It went by and I almost missed it. Twenty-five years ago last Friday, I became a Comics Professional. I could have sworn it was August 10–I distinctly remember that Bob Wayne was hired a week before me–but I just checked the calendar. August 3.
I’d had a couple of stories published in Action Comics, but they weren’t anything to write home about. Mostly, my “professional career” had consisted of a long series of articles in various fanzines like Comics Buyer’s Guide and Amazing Heroes. I’d been the editor of the latter for about an hour and a half in late ’86, which deserves a series of blogposts in and of itself, and by spring of ’87 I was packaging and editing my own magazine, the ill-fated Comicsweek!, an industry news tabloid that was printed at roughly the size of a military parachute but with more hot air. It lasted five issues, the only thing remarkable about it was that it launched the career of industry pundit Sidney Mellon, and it was about as far ahead of its time as a wagon wheel is today…but DC Publisher Jenette Kahn noticed it when she was hiring for a new “indy-feel” imprint to be called Piranha Press, and while I didn’t get that job when I was interviewed, I apparently made a decent enough impression to be offered a regular staff gig as an Associate Editor.
This job, I should stress, at age 25, was all in the world I had ever wanted. Ever. I didn’t dream of being a writer or an artist. I dreamed of being a DC editor. This is true, my hand to God. Joining the ranks of Julius Schwartz and Robert Kanigher and Dick Giordano and others…helping guide the fates of the heroes who’d looked after me as a boy…that, I was convinced, was my calling. So I packed up what few things I had in my L.A. apartment, drove cross-country to New York, lay on a friend’s fold-out couch that Sunday night in sleepless excitement, and set out Monday, August 3 to the DC offices.
I wore my one suit to work that day (for the only time ever). It was raining that morning, but that didn’t make it any cooler outside in August in New York. I had no umbrella. It was a wool suit. And I wasn’t sure how the subways worked and ended up getting out about thirty blocks downtown. By the time I walked into 666 Fifth Avenue, I looked like a bar rag. Nonetheless, Ruthie the receptionist buzzed me in and Dick Giordano showed me to my desk, which I shared with an art director named Julia. Julia told me that the desk and office had belonged to the late Nelson Bridwell, who’d passed on a year earlier, driven to his grave (I’ll swear to the day I die) by John Byrne’s revamp of Superman. Nelson was a genius and the most well-read and well-educated man ever to hold a blue pencil, but because of his various health problems and his general “fanishness,” particularly his unmatched dogmatism regarding DC continuity, he wasn’t terribly well-regarded by his peers. Julia indicated the dark, triangular shadow on the back of the office door under the coathook. “There’s a shadow there because that’s where Nelson hung his coat, which he wore every day regardless of the weather,” she said. “We call it the Shroud of Nelson.”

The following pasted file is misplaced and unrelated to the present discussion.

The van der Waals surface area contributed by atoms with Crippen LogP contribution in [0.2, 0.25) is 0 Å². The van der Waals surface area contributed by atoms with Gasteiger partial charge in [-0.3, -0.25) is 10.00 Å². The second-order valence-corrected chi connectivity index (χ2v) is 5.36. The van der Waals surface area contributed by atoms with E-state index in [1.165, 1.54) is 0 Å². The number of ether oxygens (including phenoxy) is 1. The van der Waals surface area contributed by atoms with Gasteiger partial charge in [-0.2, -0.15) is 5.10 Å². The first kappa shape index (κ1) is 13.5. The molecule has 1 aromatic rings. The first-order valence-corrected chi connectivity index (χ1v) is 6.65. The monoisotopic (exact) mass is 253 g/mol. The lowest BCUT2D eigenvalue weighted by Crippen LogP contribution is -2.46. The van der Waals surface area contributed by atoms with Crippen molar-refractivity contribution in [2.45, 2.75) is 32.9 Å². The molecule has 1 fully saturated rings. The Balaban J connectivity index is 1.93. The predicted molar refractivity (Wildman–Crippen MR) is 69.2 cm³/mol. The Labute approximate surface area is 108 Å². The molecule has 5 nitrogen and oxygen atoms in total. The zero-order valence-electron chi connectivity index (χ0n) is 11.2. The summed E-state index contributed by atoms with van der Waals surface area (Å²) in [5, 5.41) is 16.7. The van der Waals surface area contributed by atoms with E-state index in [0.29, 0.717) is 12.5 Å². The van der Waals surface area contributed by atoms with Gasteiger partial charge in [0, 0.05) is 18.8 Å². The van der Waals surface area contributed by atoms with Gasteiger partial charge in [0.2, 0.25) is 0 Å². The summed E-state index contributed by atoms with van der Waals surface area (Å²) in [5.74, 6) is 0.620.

If you’re wondering what an Associate Editor does–or did in 1987–I’ll list my job duties those first two days. Ready? Here we go:
I erased Green Arrow pages.
Eight hours a day for two days.
Back then–less so now that so many artists work digitally–but back then always, once an inker finished embellishing a pencilled page, the underlying pencils had to be erased so as to leave the cleanest possible ink lines. Normally, that’s part of the inker’s job, or the inker’s assistant. In this particular case, the inker was Dick Giordano–the book was Green Arrow #1, by Mike Grell, Ed Hannigan and Dick–and since Dick was also the Editor In Chief, rank has its privileges and sometimes, whenever Dick inked something, whoever on staff could be spared was the poor schlub who had to endure the thankless task of erasing. As the New Kid–especially since both Mike Gold and Andy Helfer had separately been told that I worked for them and thus it took two days for them to argue out who “owned” me (Helfer), I could definitely be spared.
It was an ignominious start to an editorial career that ended with far more drama than it began–I lasted August 3, 1987 to Christmas Eve, 1989–and while it had its ups and downs, I still have more fond memories of that time than of any other point in my career. And regardless of how brief my tenure was, it clearly led to bigger and better things, all of for which I am grateful. I still have gee-whiz moments about what I do for a living, and I still, on occasion, get a flash of unbridled glee about comics now and again even after all this time. But that Monday 25 years ago really was one of the greatest days of my life. Wool suit or no.